Friday, November 12, 2010

Why I Support The No Kill Movement....

When I first became involved in Animal Rescue, I was living in Houston, TX. I started as a Volunteer for a local animal organization where nearly 70% of animals who walked through those doors were killed. I never understood why these animals were not making it out alive, but naively assumed this was the only way to get the animals off of the streets. In Houston, I never questioned the killing philosophy. Wow... have things changed...

Moving to Austin, TX in 2005 opened my eyes to an entire new world of Animal Welfare. Working with a local, limited admission shelter, I was surprised to see the difference. Animals in Austin were treated with love and respect. This shelter boasted a wonderful program to place animals with owners who would understand their needs, care for them and most of all offer a loving home to these animals. It was a heartwarming experience.

My two babies, Jazz (Black) and Izze Belle (Black and White), adopted from Austin Humane Society.

Needless to say, this was not the only Animal Shelter I became involved with in Austin. I have offered volunteer hours, donations and support to the majority of our major shelters, as well as working for 2 Rescue Friendly Veterinary Offices in the Austin area. 

In 2010, I discovered the No Kill Movement. The very straightforward 11 steps inspired by Author Nathan Winograd, set realistic goals and are the key to getting our Shelters to No Kill Status. 

Being an advocate for No Kill certainly comes with it's share of criticism. I am often asked why I would want to support a Movement that gets such a push-back from huge animal organizations like PETA and the ASPCA.

To this, I respond with my story of Dallas:

Early in my Animal Career, 'Dallas", a cute little Pit Bull mix came to an open admission shelter where I happened to be working as a behavioralist at the time. Her elderly owner had passed away after suffering a heart attack and Dallas had been left alone in her home for nearly 3 days before being sent to the shelter. I happened to come in to work with some dogs that week and was informed by a Staff member that Dallas had not come out of the crate she was brought to the shelter in for nearly 2 days. Now a shaking, terrified Pit Bull mix, 'Dallas' was destined to be killed by the so called Saviors who ran the Shelter. The only reason she had not yet been killed was a lack of staff and the required hold time for animals coming into the shelter.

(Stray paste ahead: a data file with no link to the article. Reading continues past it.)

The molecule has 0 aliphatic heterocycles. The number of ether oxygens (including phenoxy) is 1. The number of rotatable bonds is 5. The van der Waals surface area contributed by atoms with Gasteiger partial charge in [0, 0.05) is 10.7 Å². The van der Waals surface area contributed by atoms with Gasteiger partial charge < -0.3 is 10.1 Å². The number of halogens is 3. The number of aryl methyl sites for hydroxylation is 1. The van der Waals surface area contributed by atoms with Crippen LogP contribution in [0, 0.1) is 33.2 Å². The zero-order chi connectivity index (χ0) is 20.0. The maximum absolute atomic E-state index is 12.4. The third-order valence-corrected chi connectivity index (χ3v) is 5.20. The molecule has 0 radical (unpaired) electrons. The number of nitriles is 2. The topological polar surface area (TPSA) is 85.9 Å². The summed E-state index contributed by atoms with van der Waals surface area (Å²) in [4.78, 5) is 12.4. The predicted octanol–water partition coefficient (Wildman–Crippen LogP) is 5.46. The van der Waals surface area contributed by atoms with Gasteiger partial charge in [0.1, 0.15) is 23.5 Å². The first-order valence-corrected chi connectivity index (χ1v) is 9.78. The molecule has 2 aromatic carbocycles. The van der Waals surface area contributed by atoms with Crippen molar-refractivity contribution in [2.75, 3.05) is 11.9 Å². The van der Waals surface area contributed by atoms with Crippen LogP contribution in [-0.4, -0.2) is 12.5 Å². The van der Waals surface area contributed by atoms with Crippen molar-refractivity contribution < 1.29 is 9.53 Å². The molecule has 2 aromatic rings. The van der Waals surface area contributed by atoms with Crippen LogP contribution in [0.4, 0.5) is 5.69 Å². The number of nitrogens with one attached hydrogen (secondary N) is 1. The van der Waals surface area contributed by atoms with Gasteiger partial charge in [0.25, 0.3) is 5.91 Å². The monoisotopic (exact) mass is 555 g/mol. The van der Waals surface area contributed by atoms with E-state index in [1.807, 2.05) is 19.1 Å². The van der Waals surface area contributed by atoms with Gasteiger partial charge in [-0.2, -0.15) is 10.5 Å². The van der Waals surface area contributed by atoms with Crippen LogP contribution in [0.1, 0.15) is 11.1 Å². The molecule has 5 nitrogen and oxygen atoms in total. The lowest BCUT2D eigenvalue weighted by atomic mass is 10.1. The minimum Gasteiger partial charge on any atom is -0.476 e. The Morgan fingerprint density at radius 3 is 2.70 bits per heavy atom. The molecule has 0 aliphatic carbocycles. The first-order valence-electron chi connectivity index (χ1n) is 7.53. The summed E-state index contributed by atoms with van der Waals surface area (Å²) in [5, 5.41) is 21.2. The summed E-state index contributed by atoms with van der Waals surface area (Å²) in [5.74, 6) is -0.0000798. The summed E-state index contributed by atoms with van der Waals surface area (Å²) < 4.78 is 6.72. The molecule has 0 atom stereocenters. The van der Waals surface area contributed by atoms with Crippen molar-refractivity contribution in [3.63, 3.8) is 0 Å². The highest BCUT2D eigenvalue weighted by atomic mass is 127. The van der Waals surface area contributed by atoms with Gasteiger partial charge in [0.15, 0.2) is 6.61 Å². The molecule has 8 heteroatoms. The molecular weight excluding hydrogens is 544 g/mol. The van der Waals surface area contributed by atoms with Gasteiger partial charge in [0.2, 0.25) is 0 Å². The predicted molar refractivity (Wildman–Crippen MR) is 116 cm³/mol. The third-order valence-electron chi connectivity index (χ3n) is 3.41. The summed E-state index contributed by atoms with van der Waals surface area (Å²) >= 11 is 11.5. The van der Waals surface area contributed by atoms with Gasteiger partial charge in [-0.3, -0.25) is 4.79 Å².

I didn't have much hope as I walked into the run where Dallas's crate was kept. She was balled up as small as she could get in the very back of the crate, obviously terrified with a broken spirit. As I sat on the ground in her kennel, I started to talk to this frightened pup. I tried to imagine what she was feeling and how scary this must really be for her. The smell of death from the thousands of animals who had already been killed here in this shelter, the loud sounds of dogs barking, the clanking of bowls being washed. This poor little dog had never known anything but her elderly owner and now he was gone.

After quite awhile of sitting in her run, I was crying myself, imagining what this poor dog was going through. Wiping my eyes, I looked into her kennel to see her watching me, this was the first eye contact she had made with a human over the past week. I tapped my leg and called her gently, and as she looked away again, I decided that this probably was not going to get her out. In my talking with her, I happened to ask her if she wanted to go for a walk.... at the word walk, her ears popped to the top of her head. Seeing this, I pulled my leash out and asked her again if a Walk sounded good. About 10 minutes later, she was still curled up in her little ball, but now she was half on my lap and softly licking my fingers.

Three weeks later, after lots of Volunteer time being put in, 'Dallas' had found a foster family with another Volunteer friend, who had begun to work with her as well. 5 weeks after going into foster, her foster family adopted her and she is now a happy, healthy 8 year old Pit Bull.

'Dallas' was one of a few who made it out of that particular shelter alive. I think about the trauma that she experienced and her ability to pull through that fear. With shelter's striving for No Kill, animals like Dallas will be given a chance at a wonderful life.

The No Kill Movement is about saving these beautiful souls and I want to be part of that! Don't you?

Stephanie Conrad
The Pet Studio